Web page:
Vehicle manufacturer Terrafugia has announced the world’s first flying cars could go on sale as early as next year.

The company is now taking orders for the Transition, a flying car with foldable wings.

It has already boosted its workforce from 20 engineers to 200 in order to meet expected demand.

The news comes as the Society of Motor Manufacturers and Traders brought the motoring industry back down to earth by warning that leaving the EU without a Brexit deal could add around £1500 to the price of a car from our former single market partners.

The uncertainty may be making the industry nervous but the fact remains we will still be driving – or flying – cars, whatever their point of origin.

This means the people working in the UK’s automotive industry are vital to keep the nation on the move.

And with innovations such as the Transition showing the sky’s no limit, now could be the perfect time to get into this fast-moving sector with a new role.

Automotive engineer

This is where it all begins: the planning process that gets every vehicle moving. An automotive engineer can specialise in creating cars, motorbikes, buses or trucks.

You’ll need a commercial head as well as a technical one – vehicle development can be expensive so keeping to a budget is vital.

In this role you can be involved in the initial design, the research and development, or the production phase.

A degree in relevant engineering subjects is required, while there are postgraduate qualifications available specifically in automotive engineering.

If you have an HND qualification in engineering, you can go on to further study or work as a technician and progress from there.

There are also roles available as assembly line operators.

Motor mechanic

It’s fair to say good motor mechanics will always be in demand. There are certainly regular opportunities online for those who’ve always liked tinkering under the bonnet.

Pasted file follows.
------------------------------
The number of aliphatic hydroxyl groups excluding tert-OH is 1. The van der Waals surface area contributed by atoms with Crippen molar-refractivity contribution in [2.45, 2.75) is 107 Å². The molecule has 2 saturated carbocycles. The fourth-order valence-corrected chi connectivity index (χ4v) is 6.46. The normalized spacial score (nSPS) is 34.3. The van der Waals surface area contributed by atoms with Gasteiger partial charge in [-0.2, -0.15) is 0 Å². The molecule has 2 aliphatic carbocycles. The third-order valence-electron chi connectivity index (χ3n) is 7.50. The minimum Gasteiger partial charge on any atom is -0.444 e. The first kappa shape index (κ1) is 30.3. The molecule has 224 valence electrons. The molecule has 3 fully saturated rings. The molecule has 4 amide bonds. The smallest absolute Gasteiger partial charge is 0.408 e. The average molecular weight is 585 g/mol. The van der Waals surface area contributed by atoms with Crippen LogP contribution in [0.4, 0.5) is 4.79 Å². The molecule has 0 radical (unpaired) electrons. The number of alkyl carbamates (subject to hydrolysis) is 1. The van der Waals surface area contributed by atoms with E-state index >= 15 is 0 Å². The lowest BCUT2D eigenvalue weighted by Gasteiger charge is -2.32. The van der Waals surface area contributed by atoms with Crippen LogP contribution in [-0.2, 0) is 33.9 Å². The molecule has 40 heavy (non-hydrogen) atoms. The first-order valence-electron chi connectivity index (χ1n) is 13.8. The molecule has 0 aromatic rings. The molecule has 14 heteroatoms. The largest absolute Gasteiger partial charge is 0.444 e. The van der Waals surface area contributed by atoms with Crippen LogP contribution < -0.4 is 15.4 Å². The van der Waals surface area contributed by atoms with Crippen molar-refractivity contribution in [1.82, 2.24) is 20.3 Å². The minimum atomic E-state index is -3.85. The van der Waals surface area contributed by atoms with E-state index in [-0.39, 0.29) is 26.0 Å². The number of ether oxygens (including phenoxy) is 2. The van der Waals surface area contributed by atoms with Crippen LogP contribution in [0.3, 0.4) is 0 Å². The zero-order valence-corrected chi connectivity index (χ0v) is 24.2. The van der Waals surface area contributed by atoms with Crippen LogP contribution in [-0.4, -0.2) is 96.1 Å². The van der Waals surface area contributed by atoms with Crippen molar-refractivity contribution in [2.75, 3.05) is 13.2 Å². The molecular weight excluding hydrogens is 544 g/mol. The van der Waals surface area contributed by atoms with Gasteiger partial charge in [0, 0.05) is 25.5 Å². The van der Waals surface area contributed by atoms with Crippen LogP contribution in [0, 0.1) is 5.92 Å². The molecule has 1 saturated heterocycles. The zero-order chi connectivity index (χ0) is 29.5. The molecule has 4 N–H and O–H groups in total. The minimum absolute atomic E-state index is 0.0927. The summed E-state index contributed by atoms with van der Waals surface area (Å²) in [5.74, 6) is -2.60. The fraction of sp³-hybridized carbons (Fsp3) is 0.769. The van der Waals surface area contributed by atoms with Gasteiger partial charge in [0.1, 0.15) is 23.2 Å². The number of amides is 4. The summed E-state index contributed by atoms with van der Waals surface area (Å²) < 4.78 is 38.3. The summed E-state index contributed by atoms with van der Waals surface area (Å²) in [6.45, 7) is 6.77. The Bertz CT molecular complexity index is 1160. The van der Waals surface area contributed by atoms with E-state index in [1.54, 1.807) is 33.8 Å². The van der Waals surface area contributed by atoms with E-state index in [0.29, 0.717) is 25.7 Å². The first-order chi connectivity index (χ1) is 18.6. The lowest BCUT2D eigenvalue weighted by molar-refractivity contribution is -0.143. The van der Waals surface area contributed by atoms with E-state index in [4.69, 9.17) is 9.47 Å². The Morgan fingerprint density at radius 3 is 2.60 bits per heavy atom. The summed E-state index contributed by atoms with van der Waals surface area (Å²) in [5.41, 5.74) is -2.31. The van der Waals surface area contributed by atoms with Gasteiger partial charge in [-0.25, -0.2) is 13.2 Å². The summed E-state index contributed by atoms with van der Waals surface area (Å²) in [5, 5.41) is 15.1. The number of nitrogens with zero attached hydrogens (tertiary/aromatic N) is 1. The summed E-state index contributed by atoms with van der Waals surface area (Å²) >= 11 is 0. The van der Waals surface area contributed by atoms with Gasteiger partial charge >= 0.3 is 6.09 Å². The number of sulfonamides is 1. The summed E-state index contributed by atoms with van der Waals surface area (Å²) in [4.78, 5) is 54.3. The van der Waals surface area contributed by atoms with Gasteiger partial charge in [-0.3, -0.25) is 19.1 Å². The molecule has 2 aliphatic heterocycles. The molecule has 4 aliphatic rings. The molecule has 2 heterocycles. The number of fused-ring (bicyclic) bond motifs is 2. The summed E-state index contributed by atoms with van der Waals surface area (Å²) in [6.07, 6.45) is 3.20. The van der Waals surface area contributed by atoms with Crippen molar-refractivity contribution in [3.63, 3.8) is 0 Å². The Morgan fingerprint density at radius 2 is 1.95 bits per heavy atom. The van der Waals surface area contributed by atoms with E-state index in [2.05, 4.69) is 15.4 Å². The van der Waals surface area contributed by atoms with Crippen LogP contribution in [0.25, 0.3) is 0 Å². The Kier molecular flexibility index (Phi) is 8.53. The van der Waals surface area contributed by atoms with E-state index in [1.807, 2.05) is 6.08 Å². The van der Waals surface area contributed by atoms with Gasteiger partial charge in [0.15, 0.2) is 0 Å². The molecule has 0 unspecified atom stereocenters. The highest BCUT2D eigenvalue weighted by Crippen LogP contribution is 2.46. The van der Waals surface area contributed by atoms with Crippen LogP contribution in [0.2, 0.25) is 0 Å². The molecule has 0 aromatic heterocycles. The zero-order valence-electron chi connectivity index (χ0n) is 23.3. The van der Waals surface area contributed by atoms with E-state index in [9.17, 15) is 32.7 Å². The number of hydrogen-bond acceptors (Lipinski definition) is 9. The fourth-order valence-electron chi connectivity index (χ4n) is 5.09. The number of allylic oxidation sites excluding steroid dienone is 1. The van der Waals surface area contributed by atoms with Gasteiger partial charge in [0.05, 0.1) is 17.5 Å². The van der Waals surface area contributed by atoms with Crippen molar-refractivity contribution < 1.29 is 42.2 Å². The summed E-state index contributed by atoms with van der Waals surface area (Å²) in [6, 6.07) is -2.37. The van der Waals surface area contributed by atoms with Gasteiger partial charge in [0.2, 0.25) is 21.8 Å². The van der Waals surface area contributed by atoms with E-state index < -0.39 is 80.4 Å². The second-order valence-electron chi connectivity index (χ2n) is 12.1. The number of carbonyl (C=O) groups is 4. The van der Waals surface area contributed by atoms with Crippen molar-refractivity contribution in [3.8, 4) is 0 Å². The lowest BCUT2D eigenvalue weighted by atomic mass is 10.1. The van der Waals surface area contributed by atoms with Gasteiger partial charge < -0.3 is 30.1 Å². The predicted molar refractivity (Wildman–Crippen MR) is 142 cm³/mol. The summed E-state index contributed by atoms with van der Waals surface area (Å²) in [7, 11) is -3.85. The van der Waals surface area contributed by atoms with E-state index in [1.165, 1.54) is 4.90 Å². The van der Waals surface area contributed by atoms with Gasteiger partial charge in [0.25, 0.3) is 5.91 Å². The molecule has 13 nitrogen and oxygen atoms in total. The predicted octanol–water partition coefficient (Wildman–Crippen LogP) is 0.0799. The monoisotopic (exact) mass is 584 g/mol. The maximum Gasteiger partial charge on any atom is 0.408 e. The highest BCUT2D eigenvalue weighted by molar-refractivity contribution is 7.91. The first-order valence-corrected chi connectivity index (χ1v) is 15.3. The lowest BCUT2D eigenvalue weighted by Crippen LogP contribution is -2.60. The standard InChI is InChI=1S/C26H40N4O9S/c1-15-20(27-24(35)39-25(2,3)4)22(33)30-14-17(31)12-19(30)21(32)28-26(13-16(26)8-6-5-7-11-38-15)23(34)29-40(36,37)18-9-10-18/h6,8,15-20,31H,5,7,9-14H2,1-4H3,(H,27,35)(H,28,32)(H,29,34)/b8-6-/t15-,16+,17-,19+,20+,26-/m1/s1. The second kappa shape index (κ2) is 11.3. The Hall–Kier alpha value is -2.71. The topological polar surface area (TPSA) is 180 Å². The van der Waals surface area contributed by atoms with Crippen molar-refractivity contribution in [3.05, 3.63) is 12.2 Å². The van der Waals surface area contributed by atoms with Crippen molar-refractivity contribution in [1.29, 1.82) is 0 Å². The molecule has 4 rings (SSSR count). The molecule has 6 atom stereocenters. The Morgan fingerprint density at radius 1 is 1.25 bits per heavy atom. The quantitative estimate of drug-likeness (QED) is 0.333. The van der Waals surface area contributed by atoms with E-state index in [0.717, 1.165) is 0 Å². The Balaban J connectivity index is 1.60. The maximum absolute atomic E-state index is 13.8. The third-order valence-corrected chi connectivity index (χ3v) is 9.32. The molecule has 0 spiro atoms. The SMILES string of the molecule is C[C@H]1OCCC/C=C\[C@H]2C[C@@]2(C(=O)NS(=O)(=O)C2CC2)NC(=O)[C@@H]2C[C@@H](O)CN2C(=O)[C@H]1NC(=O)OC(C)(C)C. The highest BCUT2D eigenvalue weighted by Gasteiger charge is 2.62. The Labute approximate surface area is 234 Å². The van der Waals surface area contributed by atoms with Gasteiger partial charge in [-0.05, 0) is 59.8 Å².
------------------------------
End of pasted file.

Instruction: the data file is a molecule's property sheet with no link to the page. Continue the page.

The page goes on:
While academic flair is not vital, qualifications such as a certificate in Light Vehicle Maintenance and Repair are helpful.

There are also apprenticeships as a motor vehicle service and maintenance technician. These offer on-the-job training with day release to college.

Of course, you’ll also need a driving licence and a sensible approach to driving, as well as good communications skills in order to explain to customers what needs to be done and why.

Driving instructor

A calm demeanour, people skills and lots of patience are required to get a wide range of learners through their tests and on the road.

All instructors need to apply through the Driving and Vehicle Standards Agency (DVSA) and be at least 21 years old by the time they finish training.

All the requirements are on the website, which also provides more information about the training providers for the approved driving instructor (ADI) exams. Pass 1 and 2 means being able to charge for lessons, while a pass at part 3 means gaining a place on the ADI register.

There are large companies that employ instructors and the possibility to take on a franchise.

Car salesperson

This is a job for the real enthusiast. To convince someone else to drive away with a new vehicle, a salesperson needs to know their cars inside and out.

You must also be able to communicate effectively with everyone who walks into the dealership – from the nervous newbie to the seasoned driver who likes to get the best deal possible.

As with many sales jobs, this takes drive and enthusiasm but also a good knowledge of the market, as you might need to price trade-ins as well as sell new models.

Good numeracy skills help along with the ability to explain things clearly and in a jargon-free way for customers.